Amazon forest more resilient to climate change than feared - study

OSLO Wed Feb 6, 2013 1:06pm EST

An overview of the Carajas National Forest in the Amazon Basin, where Brazil's Companhia Vale do Rio Doce operates the world's largest iron ore mine Ferro Carajas, and is awaiting a preliminary environmental license to start an even larger one, named Serra Sul, in Para State, May 29, 2012. REUTERS/Lunae Parracho

An overview of the Carajas National Forest in the Amazon Basin, where Brazil's Companhia Vale do Rio Doce operates the world's largest iron ore mine Ferro Carajas, and is awaiting a preliminary environmental license to start an even larger one, named Serra Sul, in Para State, May 29, 2012.

Credit: Reuters/Lunae Parracho

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OSLO (Reuters) - The Amazon rainforest is less vulnerable to die off because of global warming than widely believed because the greenhouse gas carbon dioxide also acts as an airborne fertilizer, a study showed on Wednesday.

The boost to growth from CO2, the main gas from burning fossil fuels blamed for causing climate change, was likely to exceed damaging effects of rising temperatures this century such as drought, it said.

"I am no longer so worried about a catastrophic die-back due to CO2-induced climate change," Professor Peter Cox of the University of Exeter in England told Reuters of the study he led in the journal Nature. "In that sense it's good news."

Cox was also the main author of a much-quoted study in 2000 that projected that the Amazon rainforest might dry out from about 2050 and die off because of warming. Others have since suggested fires could transform much the forest into savannah.

Plants soak up carbon dioxide from the atmosphere and use it as an ingredient to grow leaves, branches and roots. Stored carbon gets released back to the atmosphere when plants rot or are burnt.

A retreat of the Amazon forests, releasing vast stores of carbon, could in turn aggravate global warming that is projected to cause more floods, more powerful storms and raise world sea levels by melting ice sheets.

"CO2 fertilization will beat the negative effect of climate change so that forests will continue to accumulate carbon throughout the 21st century," Cox said of the findings with other British-based researchers.


The scientists said the study was a step forward because it used models comparing forest growth with variations in the rising levels of carbon dioxide in the atmosphere.

It estimated that the damaging effects of warming would cause the release of 53 billion tons of carbon stored in lands throughout the tropics, much of it in the Amazon, for every single degree Celsius (1.8F) of temperature rise.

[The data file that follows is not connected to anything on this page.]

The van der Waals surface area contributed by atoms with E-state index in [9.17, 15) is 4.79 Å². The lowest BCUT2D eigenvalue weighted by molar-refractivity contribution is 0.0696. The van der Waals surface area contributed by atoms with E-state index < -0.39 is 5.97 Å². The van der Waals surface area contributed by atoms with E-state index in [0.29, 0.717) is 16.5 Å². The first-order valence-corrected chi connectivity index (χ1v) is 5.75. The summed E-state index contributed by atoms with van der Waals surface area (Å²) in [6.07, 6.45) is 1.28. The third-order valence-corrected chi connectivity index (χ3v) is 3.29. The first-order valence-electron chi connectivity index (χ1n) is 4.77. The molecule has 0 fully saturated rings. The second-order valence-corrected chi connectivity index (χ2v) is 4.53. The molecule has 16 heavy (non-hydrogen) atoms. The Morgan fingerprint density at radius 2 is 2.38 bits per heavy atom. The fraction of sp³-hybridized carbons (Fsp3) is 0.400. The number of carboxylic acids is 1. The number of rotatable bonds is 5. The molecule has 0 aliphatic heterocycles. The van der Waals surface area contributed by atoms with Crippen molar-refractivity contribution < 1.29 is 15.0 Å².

The benefits of CO2 fertilization exceeded those losses in most scenarios, which ranged up to a 319 billion ton net gain of stored carbon over the 21st century. About 500 to 1,000 billion ton of carbon are stored in land in the tropics.

Climate change would be more damaging for the Amazon if greenhouse gases other than CO2, such as ozone or methane which do not have a fertilizing effect, take a bigger role, the study said.

It did not factor in damaging effects from deforestation, mostly burning to clear land for farms, that is blamed for perhaps 17 percent of world greenhouse gas emissions from human activities.

Brazil has sharply reduced forest losses in recent years. But predictions of a die-back in coming decades had led some people to conclude that there was no point safeguarding trees.

"Some people argued bizarrely that it would be better to chop them down and use them now," Cox said, adding that the new findings meant that reasoning was no longer valid.

By underlining the importance of trees for soaking up CO2, the study could also bolster slow-paced efforts to create a market mechanism to reward nations for preserving tropical forests as part of U.N. negotiations on a new treaty to slow climate change, due to be agreed by the end of 2015.

(Editing by Robin Pomeroy)

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Comments (2)
BeenToAmazon wrote:
Why ‘feared’? Can’t we rationally discuss climate change without the straw man of fear?
Also, this seems a spurious understanding of CO2 and trees; The Amazon’s C3 & C4 flora have adapted over 10 MA to a range of 180-300 ppmv baseline. It produces overnight up to 700 ppmv under the canopy, and reduces CO2 to almost 0 ppmv during the height of the day. So CO2 cannot be called a plant ‘fertilizer’, as nutrients obtained from CO2 are mainly in the sub-300 ppmv range.
Over 350 ppmv, CO2 affects flora mass by manipulating plant hormones, like steroids do to athletes, particularly Ethylene and auxins. It reduces breathing structures in leaves, and hampers transpiration enough to cause increased erosion and flooding while depleting soil nitrogen in the long term.
It’s true these hormones make plants heavier above the ground, but they wither roots and deform reproductive organs, while leaving limbs brittle and making green parts age rapidly.
How is this ‘more resilient’?

Feb 07, 2013 12:48am EST  --  Report as abuse
dfl335 wrote:
This is confusing. The study ignores deforestation – known to be important and likely to increase through fires as temperatures rise – and methane – likely to become more important as releases from the tundra grow.

This looks like a great example of having the right answer to the wrong question.

Feb 07, 2013 6:46am EST  --  Report as abuse
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